Many parents know that there is a chance that their children could have genetic injuries or illnesses. What they don’t want to see is a preventable illness or injury affect their newborn.
Expectant parents can take some steps to prevent birth injuries, but at the point when it’s most important, it is the medical provider’s responsibility to deliver the child safely and to help the mother recover.
If you are an expectant parent, it’s a good idea to do your part to make the process easier. A few things you should do include:
- Selecting an obstetrician who is qualified and who makes you feel comfortable.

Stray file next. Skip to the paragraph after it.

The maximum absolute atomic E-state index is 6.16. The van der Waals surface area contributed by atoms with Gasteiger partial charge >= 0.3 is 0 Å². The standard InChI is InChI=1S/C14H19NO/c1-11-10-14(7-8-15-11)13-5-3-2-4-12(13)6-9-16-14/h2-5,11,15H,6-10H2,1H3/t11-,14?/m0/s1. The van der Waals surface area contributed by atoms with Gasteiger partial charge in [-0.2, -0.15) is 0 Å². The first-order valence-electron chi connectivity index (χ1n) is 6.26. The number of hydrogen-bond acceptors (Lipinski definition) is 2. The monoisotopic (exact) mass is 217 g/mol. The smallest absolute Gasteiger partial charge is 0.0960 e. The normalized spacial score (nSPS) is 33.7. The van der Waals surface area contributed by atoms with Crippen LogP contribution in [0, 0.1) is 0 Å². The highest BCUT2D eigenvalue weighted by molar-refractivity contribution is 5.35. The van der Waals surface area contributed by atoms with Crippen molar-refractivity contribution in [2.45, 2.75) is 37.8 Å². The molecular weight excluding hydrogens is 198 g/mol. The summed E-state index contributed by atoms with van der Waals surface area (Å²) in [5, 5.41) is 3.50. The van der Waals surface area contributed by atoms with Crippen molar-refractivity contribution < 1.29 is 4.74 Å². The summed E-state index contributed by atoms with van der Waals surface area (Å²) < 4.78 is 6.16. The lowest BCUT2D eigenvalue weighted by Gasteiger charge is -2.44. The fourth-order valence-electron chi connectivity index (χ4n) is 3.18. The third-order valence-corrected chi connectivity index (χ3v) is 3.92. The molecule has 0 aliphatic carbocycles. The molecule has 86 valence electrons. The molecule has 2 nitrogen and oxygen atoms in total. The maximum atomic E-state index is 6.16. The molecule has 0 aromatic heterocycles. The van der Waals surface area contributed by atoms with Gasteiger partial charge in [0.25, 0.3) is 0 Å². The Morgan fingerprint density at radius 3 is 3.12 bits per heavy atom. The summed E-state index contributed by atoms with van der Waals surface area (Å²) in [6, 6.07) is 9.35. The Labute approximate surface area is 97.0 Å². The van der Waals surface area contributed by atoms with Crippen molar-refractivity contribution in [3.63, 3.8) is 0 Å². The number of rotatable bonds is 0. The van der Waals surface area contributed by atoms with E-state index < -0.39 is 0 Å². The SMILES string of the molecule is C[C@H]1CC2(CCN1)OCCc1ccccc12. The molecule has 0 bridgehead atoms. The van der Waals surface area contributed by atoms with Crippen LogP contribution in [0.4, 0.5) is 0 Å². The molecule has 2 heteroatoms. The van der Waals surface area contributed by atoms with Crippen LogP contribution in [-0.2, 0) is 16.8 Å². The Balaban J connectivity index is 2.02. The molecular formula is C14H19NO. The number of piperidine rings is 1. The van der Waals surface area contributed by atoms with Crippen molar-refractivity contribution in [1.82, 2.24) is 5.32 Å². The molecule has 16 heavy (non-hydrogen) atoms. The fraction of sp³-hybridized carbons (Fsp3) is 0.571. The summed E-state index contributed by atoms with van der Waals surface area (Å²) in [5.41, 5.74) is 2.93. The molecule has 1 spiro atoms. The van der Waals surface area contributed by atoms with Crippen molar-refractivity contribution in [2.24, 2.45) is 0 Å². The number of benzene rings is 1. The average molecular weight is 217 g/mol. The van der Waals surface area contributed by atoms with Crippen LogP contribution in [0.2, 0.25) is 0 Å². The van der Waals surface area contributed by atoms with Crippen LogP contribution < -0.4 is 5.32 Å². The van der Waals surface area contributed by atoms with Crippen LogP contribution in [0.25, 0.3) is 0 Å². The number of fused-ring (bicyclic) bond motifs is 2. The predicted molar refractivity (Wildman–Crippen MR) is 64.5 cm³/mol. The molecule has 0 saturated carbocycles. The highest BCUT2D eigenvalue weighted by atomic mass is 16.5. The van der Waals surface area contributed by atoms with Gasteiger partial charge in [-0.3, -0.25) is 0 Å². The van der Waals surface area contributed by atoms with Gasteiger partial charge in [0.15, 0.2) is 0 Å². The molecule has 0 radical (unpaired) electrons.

- Starting prenatal care early and going through regular checkups with a specific, qualified provider.
- Talk to your doctor about your questions and concerns openly. Make a plan for the birth, what happens if the doctor is unavailable and when to seek emergency medical care.
- Having a healthy pregnancy will minimize the risk of complications later. It’s smart to preregister at the hospital and to have a chat with the team about the process once it’s time for your child’s birth.
Since labor tends to be a longer process, it’s valuable to ask for an explanation of any monitors or medical equipment that is going to be used. Remember, the medical team is busy, so you should call them and let them know if any of the equipment is showing sudden changes or sounding alarms.
If you or your partner are feeling unwell during labor, voice your concerns. Being upfront about your feelings and health will help reduce the risk of complications throughout the birthing process.